The Holy Fox: The Life of Lord Halifax by Andrew Roberts
|The Holy Fox: The Life of Lord Halifax by Andrew Roberts|
|Reviewer: John Van der Kiste|
|Summary: A biography of Edward Wood, 1st Earl of Halifax, senior government minister and foreign secretary who was nearly appointed Prime Minister in May 1940 instead of Winston Churchill. First published in 1991, this edition contains a new author's introduction.|
|Buy? Yes||Borrow? Yes|
|Pages: 464||Date: April 2014|
|Publisher: Head of Zeus|
|External links: Author's website|
Of all the British nearly-Prime Ministers Edward Wood, 1st Earl of Halifax, must be unique. He was the one who came closest to assuming the mantle only to find the job denied him, and had he done so, on him Britain’s destiny would have depended. For he was the man whom several confidently expected, and many wanted, to take over after the resignation of Neville Chamberlain during the dark days of May 1940.
The jury is still out to a large extent on Halifax, whose name lent itself so well to the pun which gives this biography its title. Was he an arch-appeaser, almost a traitor, a disastrous secretary of state for foreign affairs? Or was he the minister who strove against the odds to do his best, yet who had the misfortune to be up against one of the most devious and evil men in history?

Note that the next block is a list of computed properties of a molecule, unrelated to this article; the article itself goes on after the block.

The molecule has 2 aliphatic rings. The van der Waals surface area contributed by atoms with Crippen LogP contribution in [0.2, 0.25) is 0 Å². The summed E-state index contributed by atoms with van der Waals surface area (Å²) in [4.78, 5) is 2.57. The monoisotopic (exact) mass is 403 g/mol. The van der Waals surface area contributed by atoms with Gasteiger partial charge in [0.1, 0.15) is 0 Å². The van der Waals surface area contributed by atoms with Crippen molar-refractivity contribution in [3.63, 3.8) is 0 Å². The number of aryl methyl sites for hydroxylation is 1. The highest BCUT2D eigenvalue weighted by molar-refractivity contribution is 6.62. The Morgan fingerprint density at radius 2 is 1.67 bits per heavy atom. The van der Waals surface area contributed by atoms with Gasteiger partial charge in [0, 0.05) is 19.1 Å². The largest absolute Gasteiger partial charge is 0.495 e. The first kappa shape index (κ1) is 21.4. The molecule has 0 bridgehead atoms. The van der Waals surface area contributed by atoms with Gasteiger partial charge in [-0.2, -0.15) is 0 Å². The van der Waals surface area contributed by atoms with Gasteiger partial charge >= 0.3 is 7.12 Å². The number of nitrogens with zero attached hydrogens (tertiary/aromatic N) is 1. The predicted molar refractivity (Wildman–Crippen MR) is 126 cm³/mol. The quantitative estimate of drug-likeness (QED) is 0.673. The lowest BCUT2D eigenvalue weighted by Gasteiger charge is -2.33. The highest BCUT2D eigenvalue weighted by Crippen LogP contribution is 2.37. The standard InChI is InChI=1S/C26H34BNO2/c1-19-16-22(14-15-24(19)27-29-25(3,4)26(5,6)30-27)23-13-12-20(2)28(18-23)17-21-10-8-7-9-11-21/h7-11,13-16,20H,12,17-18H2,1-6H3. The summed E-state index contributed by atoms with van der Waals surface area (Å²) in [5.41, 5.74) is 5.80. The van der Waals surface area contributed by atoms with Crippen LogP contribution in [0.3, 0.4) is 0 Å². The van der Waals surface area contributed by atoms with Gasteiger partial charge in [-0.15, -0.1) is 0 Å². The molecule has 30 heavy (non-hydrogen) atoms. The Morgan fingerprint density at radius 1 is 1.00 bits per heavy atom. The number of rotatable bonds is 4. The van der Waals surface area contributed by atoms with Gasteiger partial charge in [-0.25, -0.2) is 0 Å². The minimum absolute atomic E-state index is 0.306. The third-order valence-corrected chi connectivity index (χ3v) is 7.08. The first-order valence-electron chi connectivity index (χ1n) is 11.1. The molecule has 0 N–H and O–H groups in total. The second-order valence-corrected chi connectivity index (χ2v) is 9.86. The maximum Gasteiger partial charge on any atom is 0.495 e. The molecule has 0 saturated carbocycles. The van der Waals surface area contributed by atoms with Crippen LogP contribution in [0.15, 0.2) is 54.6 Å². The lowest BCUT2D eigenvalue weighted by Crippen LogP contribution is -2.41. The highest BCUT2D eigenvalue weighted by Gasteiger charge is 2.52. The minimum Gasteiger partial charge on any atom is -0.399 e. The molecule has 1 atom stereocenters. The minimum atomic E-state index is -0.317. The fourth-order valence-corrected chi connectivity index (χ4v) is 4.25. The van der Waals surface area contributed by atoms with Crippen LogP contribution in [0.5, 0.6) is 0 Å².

Considering his difficult start in life and unpromising background, it sometimes seems remarkable that he came so far. He was born with a withered left arm (like Kaiser Wilhelm II) and no hand, the latter being replaced by a false one, and a slight lisp. Even so, he survived childhood while his three elder brothers all died in infancy or not long after within a period of four years, leaving him the heir to their father’s title of Viscount. He represented Ripon in Parliament from 1910 to 1925 when he was elevated to the peerage. As Viceroy of India for five years, a time of great political unrest, his fortunes were mixed, but he concluded his term of office by reaching a rapprochement with the Indian leader Gandhi.
On returning to Britain and inheriting the title of Viscount Halifax from his father, he held a succession of government posts under two successive Prime Ministers, Stanley Baldwin and then Chamberlain. As a senior minister and partly responsible for maintaining a dialogue with Hitler and the German government, he went to Germany in 1937 and on his arrival almost caused an international incident by trying to hand his coat to a rather short character whom he believed to be a footman. Just in time, he was warned that this was no footman, but ‘Die Führer’ himself. A few months later the foreign secretary Anthony Eden, increasingly irritated by what he saw as Chamberlain’s policy of appeasement as well as his interference in foreign affairs, resigned and was succeeded by Halifax.